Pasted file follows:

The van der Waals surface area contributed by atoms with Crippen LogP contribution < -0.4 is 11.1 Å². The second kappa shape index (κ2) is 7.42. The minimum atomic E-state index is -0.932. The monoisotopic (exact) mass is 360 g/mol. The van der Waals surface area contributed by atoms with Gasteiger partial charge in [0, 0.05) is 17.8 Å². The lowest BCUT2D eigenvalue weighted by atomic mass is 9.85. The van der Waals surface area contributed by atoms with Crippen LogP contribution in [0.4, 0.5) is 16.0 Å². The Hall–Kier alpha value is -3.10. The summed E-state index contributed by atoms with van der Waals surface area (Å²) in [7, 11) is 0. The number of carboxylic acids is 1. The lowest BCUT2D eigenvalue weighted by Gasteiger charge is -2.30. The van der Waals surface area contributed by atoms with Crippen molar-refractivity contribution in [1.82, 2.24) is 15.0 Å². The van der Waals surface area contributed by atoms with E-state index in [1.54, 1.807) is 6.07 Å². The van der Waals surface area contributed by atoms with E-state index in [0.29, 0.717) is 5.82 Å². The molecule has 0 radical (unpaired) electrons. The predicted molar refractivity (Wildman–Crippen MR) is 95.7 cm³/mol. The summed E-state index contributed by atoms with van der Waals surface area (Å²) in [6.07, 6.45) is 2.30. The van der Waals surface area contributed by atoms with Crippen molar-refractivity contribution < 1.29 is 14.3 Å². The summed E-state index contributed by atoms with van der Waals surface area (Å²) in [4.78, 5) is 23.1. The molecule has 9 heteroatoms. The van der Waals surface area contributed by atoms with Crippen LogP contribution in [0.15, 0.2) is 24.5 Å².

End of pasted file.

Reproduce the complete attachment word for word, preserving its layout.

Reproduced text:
The van der Waals surface area contributed by atoms with Crippen LogP contribution < -0.4 is 11.1 Å². The second kappa shape index (κ2) is 7.42. The minimum atomic E-state index is -0.932. The monoisotopic (exact) mass is 360 g/mol. The van der Waals surface area contributed by atoms with Gasteiger partial charge in [0, 0.05) is 17.8 Å². The lowest BCUT2D eigenvalue weighted by atomic mass is 9.85. The van der Waals surface area contributed by atoms with Crippen LogP contribution in [0.4, 0.5) is 16.0 Å². The Hall–Kier alpha value is -3.10. The summed E-state index contributed by atoms with van der Waals surface area (Å²) in [7, 11) is 0. The number of carboxylic acids is 1. The lowest BCUT2D eigenvalue weighted by Gasteiger charge is -2.30. The van der Waals surface area contributed by atoms with Crippen molar-refractivity contribution in [1.82, 2.24) is 15.0 Å². The van der Waals surface area contributed by atoms with E-state index in [1.54, 1.807) is 6.07 Å². The van der Waals surface area contributed by atoms with E-state index in [0.29, 0.717) is 5.82 Å². The molecule has 0 radical (unpaired) electrons. The predicted molar refractivity (Wildman–Crippen MR) is 95.7 cm³/mol. The summed E-state index contributed by atoms with van der Waals surface area (Å²) in [6.07, 6.45) is 2.30. The van der Waals surface area contributed by atoms with Crippen molar-refractivity contribution < 1.29 is 14.3 Å². The summed E-state index contributed by atoms with van der Waals surface area (Å²) in [4.78, 5) is 23.1. The molecule has 9 heteroatoms. The van der Waals surface area contributed by atoms with Crippen LogP contribution in [0.15, 0.2) is 24.5 Å².